Moving to Windows Phone 8 with Google

Jun 16, 2013 · 961 words · 5 minute read

My LG P500 Android phone has finally slowed to an unusable crawl. Even a Cyanogenmod ROM couldn’t revive its performance once I had loaded the modest collection of apps I use. For the money it was a great phone that gave two years of good service, but it has now come to the point that I can’t reliably unlock the screen as it would forget the first part of the pattern half way through me drawing it.

I’ve been interested by what Microsoft have been doing and had a few Windows Phone (WP) using friends recommend the experience. Given that I’m deeply embedded in Google’s services and the two technology companies seem to be engaged in an ecosystem war this might be a stupid idea, but with the reasonably cheap Nokia Lumia 520 I thought it would be worth taking a chance.

Here’s what I’ve had to do so far to make the switch from Android to WP8.

When you first turn on the phone you can’t avoid creating a Microsoft account, but once you’ve done that you are given the option of adding a Google account to sync e-mail, calendar and contacts. If you’ve enabled IMAP connections in your GMail preferences this should work.

First item of business is getting an authenticator app so that I can continue to easily use Google’s 2-step authentication. Luckily Microsoft’s own Authenticator  works perfectly with Google (something they should really mention in the app’s description). Just scan the 2D barcode when choosing ‘Move to a different phone’ in Google’s security preferences section. You can also us it for Microsoft’s own 2-step log-in process.

My Google Contacts appeared fine, as did my main Google Calendar. To get my others calendars to work, including shared ones, you have to log into your Google account from the phone in the browser. Then navigate to and choose which calendars you want to enable (HT to Gigaom ).

On that Google Sync settings page you can also enable ’ “Send Mail As” option for this device’, which means if you use GMail to send e-mails on behalf of your own domain instead of the usual @gmail address it will use the default Send As address you’ve specified. This is fine for one sending alias, but if like me you have multiple addresses at the same domain that you wish to ‘send as’ you can’t do this from the WP8 e-mail app like you can from the Android GMail app. At the moment the only way to do this I’ve found is to log into the GMail mobile site from Internet Explorer, which is not a very satisfying solution.

In the WP8 e-mail app your GMail labels appear as different folders, with the All Mail folder being the Archive. You can choose which folders to sync on the phone, but avoid syncing All Mail unless you want every e-mail in your inbox to appear twice (once in Inbox and once in All Mail). It’s possible to search your whole GMail archive from the phone by using the search button, but you have to tap ‘search more in Google Mail’ and then ‘search all folders’ after you’ve entered your search term to get results for everything, making searching a bit long winded.

Most of the commons apps I used on my Android phone to exist on WP8, with Kindle , Spotify , Shopping List , Skype and Podcaster being successful drop-ins for the their Android equivalents. The YouTube app seems to just be a thin layer over launching Internet Explorer to view the relevant YouTube page, but all the videos I’ve tried to watch have worked without a problem.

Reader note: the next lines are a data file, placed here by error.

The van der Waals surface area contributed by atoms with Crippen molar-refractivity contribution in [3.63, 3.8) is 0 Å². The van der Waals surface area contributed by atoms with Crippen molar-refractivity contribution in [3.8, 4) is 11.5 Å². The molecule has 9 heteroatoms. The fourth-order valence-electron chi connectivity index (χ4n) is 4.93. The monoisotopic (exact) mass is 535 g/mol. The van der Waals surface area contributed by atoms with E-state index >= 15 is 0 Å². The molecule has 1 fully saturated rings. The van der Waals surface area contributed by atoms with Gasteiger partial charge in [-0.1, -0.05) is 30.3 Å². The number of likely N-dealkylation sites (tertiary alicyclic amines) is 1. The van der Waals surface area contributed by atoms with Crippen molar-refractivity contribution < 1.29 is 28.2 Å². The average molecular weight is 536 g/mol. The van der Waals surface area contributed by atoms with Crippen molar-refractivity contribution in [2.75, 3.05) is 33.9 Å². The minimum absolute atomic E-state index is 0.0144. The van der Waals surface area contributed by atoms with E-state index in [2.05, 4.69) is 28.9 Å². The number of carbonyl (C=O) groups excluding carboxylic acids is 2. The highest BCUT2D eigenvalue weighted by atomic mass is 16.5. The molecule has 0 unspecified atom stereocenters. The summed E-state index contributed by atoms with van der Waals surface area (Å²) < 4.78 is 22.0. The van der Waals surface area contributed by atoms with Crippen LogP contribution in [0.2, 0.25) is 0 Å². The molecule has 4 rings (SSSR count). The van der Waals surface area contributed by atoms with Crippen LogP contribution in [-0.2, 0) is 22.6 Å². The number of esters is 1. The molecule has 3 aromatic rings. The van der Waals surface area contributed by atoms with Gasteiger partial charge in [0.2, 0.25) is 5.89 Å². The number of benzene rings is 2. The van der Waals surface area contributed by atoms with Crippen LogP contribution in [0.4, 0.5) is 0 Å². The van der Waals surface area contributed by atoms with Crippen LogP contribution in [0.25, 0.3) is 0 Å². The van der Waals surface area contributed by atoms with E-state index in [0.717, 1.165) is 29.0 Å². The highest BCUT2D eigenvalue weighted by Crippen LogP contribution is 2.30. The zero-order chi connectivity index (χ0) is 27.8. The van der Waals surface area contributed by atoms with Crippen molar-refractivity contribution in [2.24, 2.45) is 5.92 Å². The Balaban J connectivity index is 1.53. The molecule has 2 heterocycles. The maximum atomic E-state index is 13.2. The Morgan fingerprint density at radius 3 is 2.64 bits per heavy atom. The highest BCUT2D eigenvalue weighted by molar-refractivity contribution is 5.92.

There is also a Facebook app, but the stable one is a bit limited and only sorts the feed by ‘most recent’. If like me you don’t check into Facebook very frequently the new beta version is probably a better choice as I rely on the filtering of ’top stories’ to show me the most interesting events. The beta looks a lot more like the Android app, but I occasionally found it refreshing unexpectedly and jumping between messages in a thread without warning.

RSS reading is nicely handled by Nextgen Reader  and allows for offline reading and syncing reads back to Google Reader. Like my preferred Android RSS reader ( gReader Pro ) they’ll be moving to some replacement service when Google closes Reader at the end of July, probably Feedly (which doesn’t appear to have a native WP8 app).

At the time of writing the biggest missing app for me is a Pocket  reader that can download stories for offline reading when I don’t have reliable signal.

Pocket itself doesn’t have an app and none of the various third-party apps really worked for me:  Burn After Reading would crash while trying to sync some stories; Metropaper only loads some random subset of unread articles; TimeToRead couldn’t display all the articles and requires you to manually save each article offline (plus no scroll bar in article view) and Pouch needed to authenticate my Reader log-in every time I opened it and doesn’t seem to have offline reading. Some of these might be functions of the trial versions, but no-where could I find a warning of this. I hope Pocket develops their own app soon.

So far I’m pretty happy with the Windows Phone experience; with the exception of the limited ‘send as’ ability and lack of decent Pocket app. I’ll try and do a real review in August once I’ve had a chance to use it regularly and by which time Google will have switched off the Exchange Active Sync support and the syncing will be done via other services, which might have an impact on how well some features work.